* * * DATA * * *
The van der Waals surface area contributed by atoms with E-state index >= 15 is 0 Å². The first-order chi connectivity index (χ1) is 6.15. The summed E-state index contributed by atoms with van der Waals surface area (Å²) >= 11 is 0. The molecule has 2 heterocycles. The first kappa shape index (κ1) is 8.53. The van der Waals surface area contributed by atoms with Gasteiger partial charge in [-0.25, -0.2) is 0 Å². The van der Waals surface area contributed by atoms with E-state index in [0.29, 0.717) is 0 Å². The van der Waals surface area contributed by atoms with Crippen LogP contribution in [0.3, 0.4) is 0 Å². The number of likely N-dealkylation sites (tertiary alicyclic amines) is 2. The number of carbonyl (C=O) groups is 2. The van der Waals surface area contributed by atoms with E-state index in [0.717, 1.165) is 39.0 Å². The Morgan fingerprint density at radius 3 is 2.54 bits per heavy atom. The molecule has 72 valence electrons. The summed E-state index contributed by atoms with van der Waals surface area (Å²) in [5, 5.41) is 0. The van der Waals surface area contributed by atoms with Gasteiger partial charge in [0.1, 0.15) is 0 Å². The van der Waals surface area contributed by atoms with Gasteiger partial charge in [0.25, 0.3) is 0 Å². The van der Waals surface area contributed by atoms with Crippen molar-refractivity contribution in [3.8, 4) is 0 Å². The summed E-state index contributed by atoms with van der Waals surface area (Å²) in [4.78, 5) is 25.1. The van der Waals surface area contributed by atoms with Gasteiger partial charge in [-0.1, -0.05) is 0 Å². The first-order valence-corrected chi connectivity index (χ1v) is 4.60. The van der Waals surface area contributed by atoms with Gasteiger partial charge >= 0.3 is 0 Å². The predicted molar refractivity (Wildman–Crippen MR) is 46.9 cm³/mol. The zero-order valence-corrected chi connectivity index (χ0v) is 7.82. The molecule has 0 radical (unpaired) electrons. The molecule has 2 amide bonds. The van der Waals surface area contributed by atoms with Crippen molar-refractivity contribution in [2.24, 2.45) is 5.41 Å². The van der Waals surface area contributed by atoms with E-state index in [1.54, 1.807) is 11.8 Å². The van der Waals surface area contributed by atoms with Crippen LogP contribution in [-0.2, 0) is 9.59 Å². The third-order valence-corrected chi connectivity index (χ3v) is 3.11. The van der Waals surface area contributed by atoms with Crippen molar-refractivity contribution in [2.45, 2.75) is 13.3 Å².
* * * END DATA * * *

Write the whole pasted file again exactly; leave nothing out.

The van der Waals surface area contributed by atoms with E-state index >= 15 is 0 Å². The first-order chi connectivity index (χ1) is 6.15. The summed E-state index contributed by atoms with van der Waals surface area (Å²) >= 11 is 0. The molecule has 2 heterocycles. The first kappa shape index (κ1) is 8.53. The van der Waals surface area contributed by atoms with Gasteiger partial charge in [-0.25, -0.2) is 0 Å². The van der Waals surface area contributed by atoms with E-state index in [0.29, 0.717) is 0 Å². The van der Waals surface area contributed by atoms with Crippen LogP contribution in [0.3, 0.4) is 0 Å². The number of likely N-dealkylation sites (tertiary alicyclic amines) is 2. The number of carbonyl (C=O) groups is 2. The van der Waals surface area contributed by atoms with E-state index in [0.717, 1.165) is 39.0 Å². The Morgan fingerprint density at radius 3 is 2.54 bits per heavy atom. The molecule has 72 valence electrons. The summed E-state index contributed by atoms with van der Waals surface area (Å²) in [5, 5.41) is 0. The van der Waals surface area contributed by atoms with Gasteiger partial charge in [0.1, 0.15) is 0 Å². The van der Waals surface area contributed by atoms with Gasteiger partial charge in [0.25, 0.3) is 0 Å². The van der Waals surface area contributed by atoms with Crippen molar-refractivity contribution in [3.8, 4) is 0 Å². The summed E-state index contributed by atoms with van der Waals surface area (Å²) in [4.78, 5) is 25.1. The van der Waals surface area contributed by atoms with Gasteiger partial charge in [-0.1, -0.05) is 0 Å². The first-order valence-corrected chi connectivity index (χ1v) is 4.60. The van der Waals surface area contributed by atoms with Gasteiger partial charge >= 0.3 is 0 Å². The predicted molar refractivity (Wildman–Crippen MR) is 46.9 cm³/mol. The zero-order valence-corrected chi connectivity index (χ0v) is 7.82. The molecule has 0 radical (unpaired) electrons. The molecule has 2 amide bonds. The van der Waals surface area contributed by atoms with Crippen molar-refractivity contribution in [2.24, 2.45) is 5.41 Å². The van der Waals surface area contributed by atoms with E-state index in [1.54, 1.807) is 11.8 Å². The van der Waals surface area contributed by atoms with Crippen LogP contribution in [-0.2, 0) is 9.59 Å². The third-order valence-corrected chi connectivity index (χ3v) is 3.11. The van der Waals surface area contributed by atoms with Crippen molar-refractivity contribution in [2.45, 2.75) is 13.3 Å².